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The Badger Herald

Independent Student Newspaper Since 1969

The Badger Herald

Independent Student Newspaper Since 1969

The Badger Herald


Daniels: UW may be better off without Taylor

After the public unveiling of the Wisconsin men’s 2012-13 basketball team Sunday during the annual Red/White Scrimmage, Badger basketball fans may have less to worry about this season than they originally thought.

Call me crazy, but maybe expectations should even be raised.

With the losses of Jordan Taylor, who graduated last spring, junior guard Josh Gasser to a season-ending torn ACL and senior forward Mike Bruesewitz for four-to-six weeks with a leg laceration, it would have been understandable to expect this season to be a down year. The preseason AP ranking of No. 23 might just have been a bit too lofty an expectation for a ragged Badger team.


But if you thought that, as many people have in the past, then you obviously must be unfamiliar with head coach Bo Ryan.

In his 11 years at the helm of Wisconsin, Ryan has never failed to make the NCAA tournament – giving the Badgers the seventh-longest appearance streak in NCAA history – sometimes with the most mediocre of teams garnering the most impressive results.

Ryan has become famous for his plug-and-chug basketball program and has continued to replace last year’s stars with new ones year in and year out.

If Sunday’s scrimmage is any indication, Ryan seems to have proven that he can do it once more, despite this year’s needs being greater than in years past.

Generally not an important part of the UW preseason, all eyes were glued to the key matchup between redshirt freshman George Marshall and sophomore Traevon Jackson as they battled for the vacant point guard position.

The two young guards didn’t disappoint either, as Jackson finished with 16 points and Marshall finished with 14. In Taylor-esque fashion, Jackson did not turn the ball over, and Marshall only turned it over twice.

Now, before I continue, I am by no means arguing their statistics in the Red/White Scrimmage indicate they will put out those kinds of numbers all season. But it does indicate both players are familiar with and capable of executing in Ryan’s system when called upon to do so. 

While Taylor may have been one of the best players to ever grace the Kohl Center hardwood, it could be argued that the Jordan Taylor of 2011-12 was too talented to play on Ryan’s team last year.

Just look at the season-ending play against Syracuse in the Sweet Sixteen of the NCAA tournament.

With the final few seconds on the clock winding down and the Badgers down by one to the Orange, Taylor passed the ball to then senior forward Rob Wilson, who immediately passed it straight back to Taylor. With time about to expire, Taylor heaved up a Hail Mary effort that didn’t even manage to touch the rim, leaving Gasser, who recovered the miss, too little time to toss up for one more good attempt.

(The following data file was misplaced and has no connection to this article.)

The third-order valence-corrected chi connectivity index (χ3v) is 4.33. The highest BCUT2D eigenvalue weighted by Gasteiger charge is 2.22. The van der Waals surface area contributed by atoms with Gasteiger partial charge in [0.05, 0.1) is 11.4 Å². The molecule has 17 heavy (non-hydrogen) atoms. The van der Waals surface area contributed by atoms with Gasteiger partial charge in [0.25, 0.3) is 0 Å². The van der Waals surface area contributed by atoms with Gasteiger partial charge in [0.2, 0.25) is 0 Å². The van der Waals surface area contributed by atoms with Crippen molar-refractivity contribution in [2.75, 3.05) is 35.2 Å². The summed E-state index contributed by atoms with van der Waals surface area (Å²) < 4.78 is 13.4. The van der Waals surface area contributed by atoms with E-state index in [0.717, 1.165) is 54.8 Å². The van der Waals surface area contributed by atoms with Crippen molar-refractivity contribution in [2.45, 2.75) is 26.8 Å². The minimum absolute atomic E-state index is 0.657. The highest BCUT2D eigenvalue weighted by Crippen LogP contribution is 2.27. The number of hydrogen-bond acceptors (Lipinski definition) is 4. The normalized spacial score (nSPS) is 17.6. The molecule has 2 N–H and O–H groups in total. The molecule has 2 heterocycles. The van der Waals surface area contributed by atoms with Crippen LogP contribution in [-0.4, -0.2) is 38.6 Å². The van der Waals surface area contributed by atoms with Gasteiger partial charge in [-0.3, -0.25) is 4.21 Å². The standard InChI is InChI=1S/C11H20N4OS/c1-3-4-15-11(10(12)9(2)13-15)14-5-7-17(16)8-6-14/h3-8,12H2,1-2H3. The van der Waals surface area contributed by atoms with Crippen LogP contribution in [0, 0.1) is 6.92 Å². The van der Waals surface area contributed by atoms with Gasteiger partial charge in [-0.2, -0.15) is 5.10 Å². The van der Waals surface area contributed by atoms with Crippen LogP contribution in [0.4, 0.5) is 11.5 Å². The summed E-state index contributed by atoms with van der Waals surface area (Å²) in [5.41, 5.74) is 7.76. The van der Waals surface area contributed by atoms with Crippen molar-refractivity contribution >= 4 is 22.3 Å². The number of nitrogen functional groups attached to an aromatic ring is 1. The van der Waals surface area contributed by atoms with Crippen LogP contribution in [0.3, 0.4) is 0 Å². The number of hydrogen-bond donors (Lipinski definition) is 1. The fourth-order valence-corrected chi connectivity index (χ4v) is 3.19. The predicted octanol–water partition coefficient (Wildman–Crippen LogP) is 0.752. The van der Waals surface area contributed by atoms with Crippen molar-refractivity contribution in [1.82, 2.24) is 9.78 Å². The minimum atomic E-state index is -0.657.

Unfortunately, this was the theme last season, not the exception, as teams knew exactly whom to watch for when the Badgers were in trouble in the waning seconds of a close game.

Perhaps even more importantly, even though Taylor had proven himself to be a clutch shooter in his first three seasons and periodically throughout his senior campaign with Wisconsin, he was not the most efficient shooter on the team in 2011-12 by any means.

On the season, Taylor had the second-worst field goal percentage among the starting five, shooting just more than a .400 clip. When you isolate his three-point shooting, Taylor’s percentage (.369) ranked third-worst in the starting lineup.

Some of the Badgers’ most impressive, balanced scoring runs occurred in the rare moments when Taylor was taking a breather on the bench.

And yet, time and again Taylor was the go-to player for a last-second three-point heave.

Without Taylor around to toss up the last-second shot this year, things are already guaranteed to be different.

I am not arguing that Taylor’s presence on the team won’t be missed. It will. He had the best assist-to-turnover ratio in NCAA history (3.01), an essential attribute for any point guard in Ryan’s system.

But as far as scoring is concerned, without one clear star player on the team, the role players who might have settled for a pass to Taylor at the top of the key last year will now be forced to create their own plays this year.

At first that might be a bit worrisome, but the vast majority of players that make it onto Ryan’s squad are fundamentally sound and perfectly capable of making that big shot themselves.

With a fully stocked senior frontcourt in Jared Berggren, Ryan Evans and Bruesewitz, there will not be immediate pressure on the young point guards to become Wisconsin’s main scoring threats from the first tip, either.

So when the first close game of the year comes around and the Badgers are forced to heave up one last buzzer-beating shot at the end of a game, fans might not know who will take the all-important shot. But then again, neither will the Badgers’ opponents.

Nick Daniels is a junior studying journalism and political science. Who do you think should take a game-winning shot for the Badgers? Let him know via email [email protected] or on Twitter @npdaniels31.

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